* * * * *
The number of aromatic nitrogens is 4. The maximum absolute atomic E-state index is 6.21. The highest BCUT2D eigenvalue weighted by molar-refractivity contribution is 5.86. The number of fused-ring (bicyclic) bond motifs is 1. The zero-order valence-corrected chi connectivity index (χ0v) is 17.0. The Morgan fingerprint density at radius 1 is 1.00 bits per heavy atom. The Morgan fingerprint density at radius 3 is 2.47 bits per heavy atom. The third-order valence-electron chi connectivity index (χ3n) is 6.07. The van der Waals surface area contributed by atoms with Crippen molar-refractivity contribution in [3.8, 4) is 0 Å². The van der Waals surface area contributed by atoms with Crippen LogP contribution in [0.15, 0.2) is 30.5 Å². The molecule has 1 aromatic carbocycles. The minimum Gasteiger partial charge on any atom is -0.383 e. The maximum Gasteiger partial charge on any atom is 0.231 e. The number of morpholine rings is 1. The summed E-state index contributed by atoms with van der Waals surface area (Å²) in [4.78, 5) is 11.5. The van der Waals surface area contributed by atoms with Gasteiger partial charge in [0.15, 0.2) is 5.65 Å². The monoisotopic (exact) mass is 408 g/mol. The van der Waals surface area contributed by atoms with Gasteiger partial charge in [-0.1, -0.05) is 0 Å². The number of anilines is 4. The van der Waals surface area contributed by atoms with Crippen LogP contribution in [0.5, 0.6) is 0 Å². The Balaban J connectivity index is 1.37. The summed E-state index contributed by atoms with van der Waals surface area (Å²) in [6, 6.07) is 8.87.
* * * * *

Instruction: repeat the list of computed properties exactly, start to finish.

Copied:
The number of aromatic nitrogens is 4. The maximum absolute atomic E-state index is 6.21. The highest BCUT2D eigenvalue weighted by molar-refractivity contribution is 5.86. The number of fused-ring (bicyclic) bond motifs is 1. The zero-order valence-corrected chi connectivity index (χ0v) is 17.0. The Morgan fingerprint density at radius 1 is 1.00 bits per heavy atom. The Morgan fingerprint density at radius 3 is 2.47 bits per heavy atom. The third-order valence-electron chi connectivity index (χ3n) is 6.07. The van der Waals surface area contributed by atoms with Crippen molar-refractivity contribution in [3.8, 4) is 0 Å². The van der Waals surface area contributed by atoms with Crippen LogP contribution in [0.15, 0.2) is 30.5 Å². The molecule has 1 aromatic carbocycles. The minimum Gasteiger partial charge on any atom is -0.383 e. The maximum Gasteiger partial charge on any atom is 0.231 e. The number of morpholine rings is 1. The summed E-state index contributed by atoms with van der Waals surface area (Å²) in [4.78, 5) is 11.5. The van der Waals surface area contributed by atoms with Gasteiger partial charge in [0.15, 0.2) is 5.65 Å². The monoisotopic (exact) mass is 408 g/mol. The van der Waals surface area contributed by atoms with Gasteiger partial charge in [-0.1, -0.05) is 0 Å². The number of anilines is 4. The van der Waals surface area contributed by atoms with Crippen LogP contribution in [0.5, 0.6) is 0 Å². The Balaban J connectivity index is 1.37. The summed E-state index contributed by atoms with van der Waals surface area (Å²) in [6, 6.07) is 8.87.